The Aegis
Harford County

Railroads played important role in Aberdeen's history [Column]

First of a series of columns on Aberdeen and the railroads

With the attention paid to the moving of the old B&O station in Aberdeen, and it is exciting, people often ask when did the first railroads laid their tracks through the little village of Aberdeen?


Allow us to go back to the "Harford Historical Bulletin No.54" that we compiled at the time of Aberdeen's centennial in 1992. We had already used the importance of the railroads as a main exhibit in the Aberdeen Room Archives and Museum, so we had researched the history of the railroads.

We wrote: "If it had not been for railroads, the history of Aberdeen would read quite differently."


By 1885 the village, situated in a very strategic location in the middle third of the through route from Washington to New York, was being served by two railroads.

The tracks for the two were constructed parallel to one another some five blocks apart, providing transportation necessary for the products of the surrounding dairies, farmlands and canneries to reach markets in the large cities of the East.

These rail lines provided boundaries for three adjoining, but separate, centers, Aberdeen between the tracks, Halls Cross Roads to the east and Mechanicsville to the west. At the time of incorporation in 1892, the area, with a population of some 600, was known by the one name – Aberdeen.

Although the Baltimore and Ohio (B&O) was the first railroad in Maryland, it had concentrated its efforts southward from Baltimore to Ellicott City in 1830. It was the tiny Baltimore and Port Deposit, incorporated in 1831, that built the first tracks through the Village of Aberdeen.

The Baltimore & Port Deposit merged with the larger Philadelphia, Wilmington and Baltimore (PW&B) in 1838, with corporate offices in the three cities after which the railroad was named.

That would enable some large area landowners with unprofitable estates to divide them up into thrifty little market farms and gardens and not only benefit himself, the counties and the city of Baltimore, but give profitable business to the Philadelphia, Wilmington and Baltimore Railroad.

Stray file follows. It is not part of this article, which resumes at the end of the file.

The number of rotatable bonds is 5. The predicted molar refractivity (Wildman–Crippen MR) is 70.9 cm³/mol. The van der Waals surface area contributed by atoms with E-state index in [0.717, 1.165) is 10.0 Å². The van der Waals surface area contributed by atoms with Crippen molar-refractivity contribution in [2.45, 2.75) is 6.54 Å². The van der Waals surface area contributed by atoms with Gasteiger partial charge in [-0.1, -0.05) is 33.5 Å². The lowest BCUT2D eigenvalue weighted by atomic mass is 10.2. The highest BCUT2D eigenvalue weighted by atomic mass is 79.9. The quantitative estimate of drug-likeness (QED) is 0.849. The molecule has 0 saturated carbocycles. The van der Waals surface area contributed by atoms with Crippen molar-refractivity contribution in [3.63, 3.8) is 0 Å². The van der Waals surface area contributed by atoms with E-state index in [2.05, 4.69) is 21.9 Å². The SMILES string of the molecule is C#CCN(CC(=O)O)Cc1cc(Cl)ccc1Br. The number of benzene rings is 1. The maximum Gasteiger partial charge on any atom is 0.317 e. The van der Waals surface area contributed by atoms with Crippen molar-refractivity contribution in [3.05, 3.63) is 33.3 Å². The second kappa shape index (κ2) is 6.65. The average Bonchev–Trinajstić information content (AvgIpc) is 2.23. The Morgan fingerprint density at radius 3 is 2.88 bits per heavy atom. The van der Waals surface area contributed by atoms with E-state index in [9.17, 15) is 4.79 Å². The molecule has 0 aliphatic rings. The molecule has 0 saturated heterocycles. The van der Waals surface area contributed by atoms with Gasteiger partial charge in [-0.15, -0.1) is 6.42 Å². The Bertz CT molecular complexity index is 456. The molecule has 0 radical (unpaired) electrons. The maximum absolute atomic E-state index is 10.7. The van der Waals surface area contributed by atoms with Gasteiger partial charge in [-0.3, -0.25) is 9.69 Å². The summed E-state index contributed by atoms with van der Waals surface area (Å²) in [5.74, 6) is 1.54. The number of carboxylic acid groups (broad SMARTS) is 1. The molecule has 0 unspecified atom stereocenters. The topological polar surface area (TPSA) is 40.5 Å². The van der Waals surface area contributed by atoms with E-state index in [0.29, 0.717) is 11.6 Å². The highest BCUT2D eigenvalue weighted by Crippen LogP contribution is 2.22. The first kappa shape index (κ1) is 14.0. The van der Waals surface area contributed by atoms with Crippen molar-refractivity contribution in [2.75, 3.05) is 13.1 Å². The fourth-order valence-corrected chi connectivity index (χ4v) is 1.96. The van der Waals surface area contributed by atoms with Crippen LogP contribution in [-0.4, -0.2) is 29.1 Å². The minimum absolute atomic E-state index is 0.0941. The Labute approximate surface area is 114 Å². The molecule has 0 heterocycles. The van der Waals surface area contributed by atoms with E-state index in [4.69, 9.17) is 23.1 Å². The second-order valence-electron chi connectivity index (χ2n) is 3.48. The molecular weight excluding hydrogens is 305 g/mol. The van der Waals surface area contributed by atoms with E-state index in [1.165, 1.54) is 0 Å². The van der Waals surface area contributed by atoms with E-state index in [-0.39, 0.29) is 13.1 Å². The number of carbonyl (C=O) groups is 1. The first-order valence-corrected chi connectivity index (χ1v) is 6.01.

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Approximately nine acres of a total 1,100 acres in Halls Park belonged to the "Railroad to Philadelphia." Otho Scott, prominent attorney of the mid-1800s, was the original counsel for the PW&B Railroad.

The PW&B had one major bottleneck on the route from Baltimore to Philadelphia – the Susquehanna River. The General Assembly of Maryland made it lawful for pile bridges over all the rivers and streams along the way, except the Susquehanna.


Ferries had been operating on the Susquehanna since 1695, and from the 1830s all trains were ferried across on railroad scows. In the winter of 1851-52, the ice was so thick that tracks were laid upon it between Jan. 15 and Feb. 24, when the spring thaws set in.

In 1866, the problem was solved by a 3,200-foot 13-span wooden bridge. The late Harford State Sen. William S. James recalled that his grandfather, Harry James, worked on the bridge in 1866 after returning from the Union Army. Before 1878, Harry James had purchased the house beside the PW&B tracks that was built by the railroad in 1855.

The railroad gave the name "Aberdeen" to the railroad stop because Edmund Law Rogers had bought land and drew the original plat of the "Village of Aberdeen in 1852." This plat hangs on the wall of the Aberdeen Room Archives and Museum.

This plat is an important discovery by George Harold Baker Sr. in the attic of his home on West Bel Air Avenue, and his gift to the Aberdeen Room. Mr. Baker was one of the original charter members of the museum in 1987.

Charlotte Cronin writes a weekly column about Aberdeen – its history and current events – for The Record newspaper. She and her late husband, William R. "Doc" Cronin, were instrumental in establishing The Aberdeen Room Archives and Museum.